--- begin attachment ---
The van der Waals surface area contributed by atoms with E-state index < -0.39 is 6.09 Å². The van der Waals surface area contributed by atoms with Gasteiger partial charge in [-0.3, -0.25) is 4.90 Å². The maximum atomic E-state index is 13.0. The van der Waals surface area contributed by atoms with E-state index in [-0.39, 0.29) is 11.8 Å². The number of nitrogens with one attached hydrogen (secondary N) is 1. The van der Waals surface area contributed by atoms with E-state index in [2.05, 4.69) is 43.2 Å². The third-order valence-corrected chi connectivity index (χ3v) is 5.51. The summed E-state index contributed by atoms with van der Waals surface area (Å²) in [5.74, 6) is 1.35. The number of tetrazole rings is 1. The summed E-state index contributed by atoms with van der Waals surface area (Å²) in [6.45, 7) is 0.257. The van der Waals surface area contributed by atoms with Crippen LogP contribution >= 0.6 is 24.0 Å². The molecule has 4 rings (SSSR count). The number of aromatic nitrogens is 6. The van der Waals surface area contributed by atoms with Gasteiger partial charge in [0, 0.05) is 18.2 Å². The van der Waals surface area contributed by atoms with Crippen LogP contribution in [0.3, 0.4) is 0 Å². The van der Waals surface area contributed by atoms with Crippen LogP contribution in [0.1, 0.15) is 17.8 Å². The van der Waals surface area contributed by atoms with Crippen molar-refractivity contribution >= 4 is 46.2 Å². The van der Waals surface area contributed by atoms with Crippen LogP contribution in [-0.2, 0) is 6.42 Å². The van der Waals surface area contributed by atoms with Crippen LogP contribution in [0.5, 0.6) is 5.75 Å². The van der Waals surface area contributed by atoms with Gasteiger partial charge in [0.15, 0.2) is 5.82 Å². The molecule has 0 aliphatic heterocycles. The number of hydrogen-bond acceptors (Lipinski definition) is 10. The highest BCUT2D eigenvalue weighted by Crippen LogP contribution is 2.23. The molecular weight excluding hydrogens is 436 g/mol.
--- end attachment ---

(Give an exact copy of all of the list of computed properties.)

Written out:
The van der Waals surface area contributed by atoms with E-state index < -0.39 is 6.09 Å². The van der Waals surface area contributed by atoms with Gasteiger partial charge in [-0.3, -0.25) is 4.90 Å². The maximum atomic E-state index is 13.0. The van der Waals surface area contributed by atoms with E-state index in [-0.39, 0.29) is 11.8 Å². The number of nitrogens with one attached hydrogen (secondary N) is 1. The van der Waals surface area contributed by atoms with E-state index in [2.05, 4.69) is 43.2 Å². The third-order valence-corrected chi connectivity index (χ3v) is 5.51. The summed E-state index contributed by atoms with van der Waals surface area (Å²) in [5.74, 6) is 1.35. The number of tetrazole rings is 1. The summed E-state index contributed by atoms with van der Waals surface area (Å²) in [6.45, 7) is 0.257. The van der Waals surface area contributed by atoms with Crippen LogP contribution >= 0.6 is 24.0 Å². The molecule has 4 rings (SSSR count). The number of aromatic nitrogens is 6. The van der Waals surface area contributed by atoms with Gasteiger partial charge in [0, 0.05) is 18.2 Å². The van der Waals surface area contributed by atoms with Crippen LogP contribution in [0.3, 0.4) is 0 Å². The van der Waals surface area contributed by atoms with Crippen LogP contribution in [0.1, 0.15) is 17.8 Å². The van der Waals surface area contributed by atoms with Crippen molar-refractivity contribution >= 4 is 46.2 Å². The van der Waals surface area contributed by atoms with Crippen LogP contribution in [-0.2, 0) is 6.42 Å². The van der Waals surface area contributed by atoms with Crippen LogP contribution in [0.5, 0.6) is 5.75 Å². The van der Waals surface area contributed by atoms with Gasteiger partial charge in [0.15, 0.2) is 5.82 Å². The molecule has 0 aliphatic heterocycles. The number of hydrogen-bond acceptors (Lipinski definition) is 10. The highest BCUT2D eigenvalue weighted by Crippen LogP contribution is 2.23. The molecular weight excluding hydrogens is 436 g/mol.